Drinking During Pregnancy Boosts Baby's Infection Risk

It triples the odds, new study finds

WEDNESDAY, June 15, 2005 (HealthDay News) -- Mothers who drink during their pregnancy increase their newborn's risk of infection, a new study suggests.

Even after controlling for other risk factors such as poverty, low infant birth weight and maternal smoking, "Excessive alcohol use, especially during the second trimester, increased the risk of newborn infection by more than three times relative to babies whose mothers reported not drinking alcohol in the second trimester," researcher Theresa Gauthier, an assistant professor of pediatrics and attending neonatologist at Emory University, in Atlanta, said in a prepared statement.

The findings appear in the June issue of Alcoholism: Clinical and Experimental Research.

Gauthier's team studied 872 Atlanta-area mothers and their babies. Mothers were asked about their alcohol and tobacco use just prior to conception and during their pregnancy.

Fifty-one of the infants -- just under 6 percent -- had an infection diagnosed soon after delivery. "Mothers who reported alcohol use, excessive drinking or smoking in pregnancy were more likely to have a newborn diagnosed with an infection than were mothers who reported abstaining from alcohol or cigarettes," Gauthier noted.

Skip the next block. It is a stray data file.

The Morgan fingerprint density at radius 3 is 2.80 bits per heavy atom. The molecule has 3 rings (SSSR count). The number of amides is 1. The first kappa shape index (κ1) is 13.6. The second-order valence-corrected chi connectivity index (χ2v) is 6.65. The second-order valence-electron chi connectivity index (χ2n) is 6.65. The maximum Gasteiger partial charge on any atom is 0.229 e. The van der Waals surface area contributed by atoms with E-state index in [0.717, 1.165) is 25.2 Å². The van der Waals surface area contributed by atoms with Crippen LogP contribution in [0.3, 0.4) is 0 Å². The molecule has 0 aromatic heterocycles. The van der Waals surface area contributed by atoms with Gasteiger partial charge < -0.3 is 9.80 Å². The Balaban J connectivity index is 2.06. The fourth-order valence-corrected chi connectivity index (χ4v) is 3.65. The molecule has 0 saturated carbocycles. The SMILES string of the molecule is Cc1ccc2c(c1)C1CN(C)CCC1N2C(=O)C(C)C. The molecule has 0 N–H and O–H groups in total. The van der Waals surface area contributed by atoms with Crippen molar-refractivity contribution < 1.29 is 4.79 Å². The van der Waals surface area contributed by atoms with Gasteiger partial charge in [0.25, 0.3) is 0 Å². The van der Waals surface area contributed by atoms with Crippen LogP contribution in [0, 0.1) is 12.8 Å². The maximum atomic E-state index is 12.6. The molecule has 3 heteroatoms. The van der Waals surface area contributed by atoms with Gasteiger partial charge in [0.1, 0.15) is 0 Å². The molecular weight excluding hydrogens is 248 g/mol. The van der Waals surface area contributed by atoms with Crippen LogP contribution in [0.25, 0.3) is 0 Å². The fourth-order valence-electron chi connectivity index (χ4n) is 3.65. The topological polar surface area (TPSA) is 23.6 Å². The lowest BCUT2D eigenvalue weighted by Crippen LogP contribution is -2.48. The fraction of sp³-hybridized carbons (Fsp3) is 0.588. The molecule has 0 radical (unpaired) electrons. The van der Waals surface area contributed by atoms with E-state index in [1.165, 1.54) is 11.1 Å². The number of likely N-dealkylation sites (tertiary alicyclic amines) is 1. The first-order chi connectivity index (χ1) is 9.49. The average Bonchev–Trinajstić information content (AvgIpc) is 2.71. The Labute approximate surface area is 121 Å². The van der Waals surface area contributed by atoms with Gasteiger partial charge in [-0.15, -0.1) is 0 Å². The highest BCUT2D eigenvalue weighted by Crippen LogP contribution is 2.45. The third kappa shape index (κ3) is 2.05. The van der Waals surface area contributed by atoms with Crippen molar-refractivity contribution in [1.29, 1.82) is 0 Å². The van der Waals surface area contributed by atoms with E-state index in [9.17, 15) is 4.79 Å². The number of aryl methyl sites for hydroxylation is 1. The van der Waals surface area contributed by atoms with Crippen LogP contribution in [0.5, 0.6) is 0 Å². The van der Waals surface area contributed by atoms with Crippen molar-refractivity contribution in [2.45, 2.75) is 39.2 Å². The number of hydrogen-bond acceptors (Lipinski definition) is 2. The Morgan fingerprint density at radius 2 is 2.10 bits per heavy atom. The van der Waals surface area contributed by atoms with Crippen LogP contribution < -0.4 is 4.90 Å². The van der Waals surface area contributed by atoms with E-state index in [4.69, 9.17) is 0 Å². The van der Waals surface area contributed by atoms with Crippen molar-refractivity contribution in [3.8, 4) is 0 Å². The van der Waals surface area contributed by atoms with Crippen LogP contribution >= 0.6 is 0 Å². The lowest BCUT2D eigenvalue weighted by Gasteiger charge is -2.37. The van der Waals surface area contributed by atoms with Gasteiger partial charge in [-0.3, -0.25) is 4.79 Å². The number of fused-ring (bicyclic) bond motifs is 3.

The study also found that smoking by women at any time before and during pregnancy increased the risk of newborn infection, and the Atlanta team found that many of the women who drank alcohol while pregnant also smoked.

Because maternal smoking is known to raise a newborn's infection risk, the combination of smoking and drinking "may synergistically affect the developing immune system," Gauthier speculated. "However, our data suggest that maternal alcohol use increases the risk of newborn infections, even if she did not smoke."

More information

The March of Dimes has more about drinking during pregnancy.

SOURCE: Alcoholism: Clinical and Experimental Research, June 14, 2005
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